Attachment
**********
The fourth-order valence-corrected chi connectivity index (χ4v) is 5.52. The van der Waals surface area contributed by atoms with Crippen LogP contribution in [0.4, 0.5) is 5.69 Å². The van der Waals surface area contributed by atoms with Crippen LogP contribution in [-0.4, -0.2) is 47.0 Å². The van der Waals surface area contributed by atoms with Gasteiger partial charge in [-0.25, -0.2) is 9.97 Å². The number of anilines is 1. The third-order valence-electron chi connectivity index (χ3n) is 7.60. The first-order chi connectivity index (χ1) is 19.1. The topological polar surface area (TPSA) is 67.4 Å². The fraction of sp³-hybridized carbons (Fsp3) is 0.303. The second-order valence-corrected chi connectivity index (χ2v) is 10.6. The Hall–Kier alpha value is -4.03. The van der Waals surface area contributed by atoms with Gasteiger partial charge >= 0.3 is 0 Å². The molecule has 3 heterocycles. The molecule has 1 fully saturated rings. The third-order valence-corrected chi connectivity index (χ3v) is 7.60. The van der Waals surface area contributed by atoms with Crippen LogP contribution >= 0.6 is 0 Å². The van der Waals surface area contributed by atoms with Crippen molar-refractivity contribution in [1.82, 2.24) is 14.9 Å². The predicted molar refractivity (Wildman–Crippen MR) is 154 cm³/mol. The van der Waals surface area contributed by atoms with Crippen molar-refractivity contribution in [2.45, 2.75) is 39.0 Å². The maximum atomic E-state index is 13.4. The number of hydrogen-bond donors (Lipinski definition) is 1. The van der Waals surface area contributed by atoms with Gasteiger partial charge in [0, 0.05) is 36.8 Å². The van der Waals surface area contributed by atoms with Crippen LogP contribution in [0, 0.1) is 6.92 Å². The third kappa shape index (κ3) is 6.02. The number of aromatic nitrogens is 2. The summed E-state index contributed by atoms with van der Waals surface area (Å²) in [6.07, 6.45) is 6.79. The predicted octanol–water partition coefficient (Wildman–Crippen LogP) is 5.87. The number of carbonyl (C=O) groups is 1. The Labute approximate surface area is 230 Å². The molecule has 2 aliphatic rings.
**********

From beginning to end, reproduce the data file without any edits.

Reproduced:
The fourth-order valence-corrected chi connectivity index (χ4v) is 5.52. The van der Waals surface area contributed by atoms with Crippen LogP contribution in [0.4, 0.5) is 5.69 Å². The van der Waals surface area contributed by atoms with Crippen LogP contribution in [-0.4, -0.2) is 47.0 Å². The van der Waals surface area contributed by atoms with Gasteiger partial charge in [-0.25, -0.2) is 9.97 Å². The number of anilines is 1. The third-order valence-electron chi connectivity index (χ3n) is 7.60. The first-order chi connectivity index (χ1) is 19.1. The topological polar surface area (TPSA) is 67.4 Å². The fraction of sp³-hybridized carbons (Fsp3) is 0.303. The second-order valence-corrected chi connectivity index (χ2v) is 10.6. The Hall–Kier alpha value is -4.03. The van der Waals surface area contributed by atoms with Gasteiger partial charge >= 0.3 is 0 Å². The molecule has 3 heterocycles. The molecule has 1 fully saturated rings. The third-order valence-corrected chi connectivity index (χ3v) is 7.60. The van der Waals surface area contributed by atoms with Crippen LogP contribution >= 0.6 is 0 Å². The van der Waals surface area contributed by atoms with Crippen molar-refractivity contribution in [1.82, 2.24) is 14.9 Å². The predicted molar refractivity (Wildman–Crippen MR) is 154 cm³/mol. The van der Waals surface area contributed by atoms with Crippen molar-refractivity contribution in [2.45, 2.75) is 39.0 Å². The maximum atomic E-state index is 13.4. The number of hydrogen-bond donors (Lipinski definition) is 1. The van der Waals surface area contributed by atoms with Gasteiger partial charge in [0, 0.05) is 36.8 Å². The van der Waals surface area contributed by atoms with Crippen LogP contribution in [0, 0.1) is 6.92 Å². The third kappa shape index (κ3) is 6.02. The number of aromatic nitrogens is 2. The summed E-state index contributed by atoms with van der Waals surface area (Å²) in [6.07, 6.45) is 6.79. The predicted octanol–water partition coefficient (Wildman–Crippen LogP) is 5.87. The number of carbonyl (C=O) groups is 1. The Labute approximate surface area is 230 Å². The molecule has 2 aliphatic rings.